How will we adapt to Unified Communications

According to wikipedia, Unified Communications (UC) is a commonly used term for the integration of disparate communications systems, media, devices and applications.

This potentially includes the integration of fixed and mobile voice, e-mail, instant messaging, desktop and advanced business applications, Internet Protocol (IP)-PBX, voice over IP (VoIP), presence, voice-mail, fax, audio video and web conferencing, unified messaging, unified voice-mail, and whiteboarding into a single environment offering the user a more complete but simpler and more effective experience.

During the past few months, we have been researching and investigating working with next generation technologies such as UC within Fox Group for our own company use.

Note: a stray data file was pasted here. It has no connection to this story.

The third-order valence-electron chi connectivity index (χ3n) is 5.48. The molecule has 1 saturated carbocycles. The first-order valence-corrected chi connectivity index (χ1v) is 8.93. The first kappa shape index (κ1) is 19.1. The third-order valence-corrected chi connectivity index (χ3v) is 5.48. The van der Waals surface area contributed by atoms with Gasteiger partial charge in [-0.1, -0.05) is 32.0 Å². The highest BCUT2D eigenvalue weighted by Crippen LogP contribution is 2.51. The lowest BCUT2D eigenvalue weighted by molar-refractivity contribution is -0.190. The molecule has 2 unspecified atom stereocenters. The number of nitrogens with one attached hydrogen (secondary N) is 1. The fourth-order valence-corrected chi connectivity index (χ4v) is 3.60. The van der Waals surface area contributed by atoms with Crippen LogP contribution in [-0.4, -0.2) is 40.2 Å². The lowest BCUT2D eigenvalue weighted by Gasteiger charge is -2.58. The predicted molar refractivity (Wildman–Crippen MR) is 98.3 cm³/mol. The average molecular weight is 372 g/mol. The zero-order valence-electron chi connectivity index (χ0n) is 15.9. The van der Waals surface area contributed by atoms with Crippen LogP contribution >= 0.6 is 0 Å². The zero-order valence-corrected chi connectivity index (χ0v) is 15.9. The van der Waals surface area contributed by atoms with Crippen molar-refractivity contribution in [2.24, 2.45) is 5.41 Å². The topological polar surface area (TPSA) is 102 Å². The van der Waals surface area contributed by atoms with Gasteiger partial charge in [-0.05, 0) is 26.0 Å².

We have also been working with multiple clients who have either already migrated their TDM environments to VoIP and now want to evolve to UC, or who have not migrated but believe that VoIP is ready for prime time, and they want to move to VoIP and UC.

Here are two of our versions of the UC definition.

From a business user perspective – It is the ability to create, send and receive information to and from people disregarding location, format, device, application, technology or relationship. In addition, the various technologies can be linked, triggered or activated by pre-defined business rules and supporting processes or event.

From a technical perspective – A communications system which integrates disparate communications such as text, video, email and voice into a common platform which is aware of the users’ location and relative availability and delivers the communication in a form that best suits the user at that moment in time.